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See Article 69 of the Japanese Patent law, and Article 101, Subparagraph 2 of the Patent Law.

Article 36(6)(ii) of the Patent Act, according to the JPO's guidelines,[1] permit's patents on "an invention of a process" or a "product". The Patent Act also specifies that the invention must be "a creation of technical ideas utilizing a law of nature". (See also: Controllable forces of nature)

Legislative change in 2000

Awareness of the value of intellectual property is rapidly rising. But we have yet to see conspicuous achievement in terms of the policy's actual contribution to technological development," said Kozo Oikawa, commissioner of the Japan Patent Office.

And notes:

Japan's Patent Law had traditionally limited the scope of invention to a "high-level technological concept" created by "utilizing the laws of nature," effectively excluding newly conceived business strategies. Last year, however, the government redefined its guidelines to grant patents on business approaches.

Former Chief Judge of the USA's CAFC, Paul Redmond Michel, described the Japanese situation when reporting from a panel discussion:[2]

The Japanese judge talked about a Japanese Supreme Court case from 1998 that only got fixed by a lower court judge this year [in 2010]. And in the interim there was total chaos in Japan, he said, in application of the doctrine of equivalents.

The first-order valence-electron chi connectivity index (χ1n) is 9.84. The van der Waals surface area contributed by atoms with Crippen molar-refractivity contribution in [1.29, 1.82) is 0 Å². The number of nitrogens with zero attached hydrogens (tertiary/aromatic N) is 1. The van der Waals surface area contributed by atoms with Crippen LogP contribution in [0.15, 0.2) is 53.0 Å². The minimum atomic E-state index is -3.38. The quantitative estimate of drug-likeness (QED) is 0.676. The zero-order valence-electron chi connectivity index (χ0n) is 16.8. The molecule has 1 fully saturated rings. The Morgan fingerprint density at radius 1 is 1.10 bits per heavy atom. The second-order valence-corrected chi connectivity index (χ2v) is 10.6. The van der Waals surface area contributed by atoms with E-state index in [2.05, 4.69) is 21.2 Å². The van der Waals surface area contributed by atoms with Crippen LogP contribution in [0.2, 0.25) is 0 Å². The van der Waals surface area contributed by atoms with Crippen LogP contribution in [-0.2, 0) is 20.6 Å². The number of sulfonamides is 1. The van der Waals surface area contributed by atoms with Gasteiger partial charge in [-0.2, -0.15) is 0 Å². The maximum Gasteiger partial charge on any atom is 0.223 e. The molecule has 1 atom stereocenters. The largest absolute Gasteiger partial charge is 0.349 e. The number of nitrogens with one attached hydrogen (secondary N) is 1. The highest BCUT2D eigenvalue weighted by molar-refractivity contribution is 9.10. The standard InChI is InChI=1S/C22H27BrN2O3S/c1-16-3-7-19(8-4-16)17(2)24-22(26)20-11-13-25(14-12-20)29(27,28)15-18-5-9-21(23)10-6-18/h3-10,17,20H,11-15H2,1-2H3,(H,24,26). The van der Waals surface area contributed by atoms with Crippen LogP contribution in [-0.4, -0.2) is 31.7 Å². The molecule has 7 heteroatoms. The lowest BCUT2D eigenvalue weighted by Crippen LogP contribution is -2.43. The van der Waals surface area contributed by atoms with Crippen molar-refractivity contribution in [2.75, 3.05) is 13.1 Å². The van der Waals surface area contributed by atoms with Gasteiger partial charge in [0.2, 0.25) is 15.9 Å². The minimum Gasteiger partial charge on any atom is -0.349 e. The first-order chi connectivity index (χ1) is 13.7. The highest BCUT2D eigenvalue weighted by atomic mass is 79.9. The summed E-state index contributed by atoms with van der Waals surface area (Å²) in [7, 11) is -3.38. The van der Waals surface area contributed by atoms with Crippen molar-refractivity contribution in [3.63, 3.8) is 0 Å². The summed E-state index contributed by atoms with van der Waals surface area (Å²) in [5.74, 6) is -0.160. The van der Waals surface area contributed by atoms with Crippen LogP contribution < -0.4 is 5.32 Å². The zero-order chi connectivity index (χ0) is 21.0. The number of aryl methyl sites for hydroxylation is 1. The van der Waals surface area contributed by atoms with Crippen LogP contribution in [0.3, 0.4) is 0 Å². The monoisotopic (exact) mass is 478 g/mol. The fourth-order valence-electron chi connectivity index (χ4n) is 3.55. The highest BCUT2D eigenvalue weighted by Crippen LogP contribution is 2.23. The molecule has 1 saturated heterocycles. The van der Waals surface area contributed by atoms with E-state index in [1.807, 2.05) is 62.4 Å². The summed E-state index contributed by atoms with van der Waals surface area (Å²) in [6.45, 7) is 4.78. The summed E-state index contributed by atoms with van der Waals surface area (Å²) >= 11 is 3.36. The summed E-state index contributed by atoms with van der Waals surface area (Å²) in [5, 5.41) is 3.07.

Patent office decisions

The Japanese Patent Office publishes Examination Guidlines for Computer Software-Related Inventions.[1] According to the April 2005 version:

When a software-related invention is expressed in a sequence of processes or operations connected in time series, namely procedure, the invention can be defined as an invention of a process [...]
When a software-related invention is expressed as a combination of multiple functions performed by the invention, the invention can be defined as an invention of a product[...]

Case law

2005 METI Study Group Interim Report

(sources: TRIPS and Software Patents in Japan, Dr. Karl-Friedrich Lenz, and (in Japanese) the October 2005 METI report, and someone's made an English translation of the summary)

The executive summary discusses how implementing software innovations always depends on using other software ideas, and concludes:

The following legal measures come to mind for the near future. Make “Rules on Economic Transactions in the Market” that determine in which case exercising patent rights is a misuse of rights. For example, an exercise of patent rights that obstructs communication between software components, where the patent holder restricts transactions between third parties or exercises his patent right in a manner exceedingly contrary to public interest might qualify as “misuse of patent rights”.

See also: TRIPS

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External links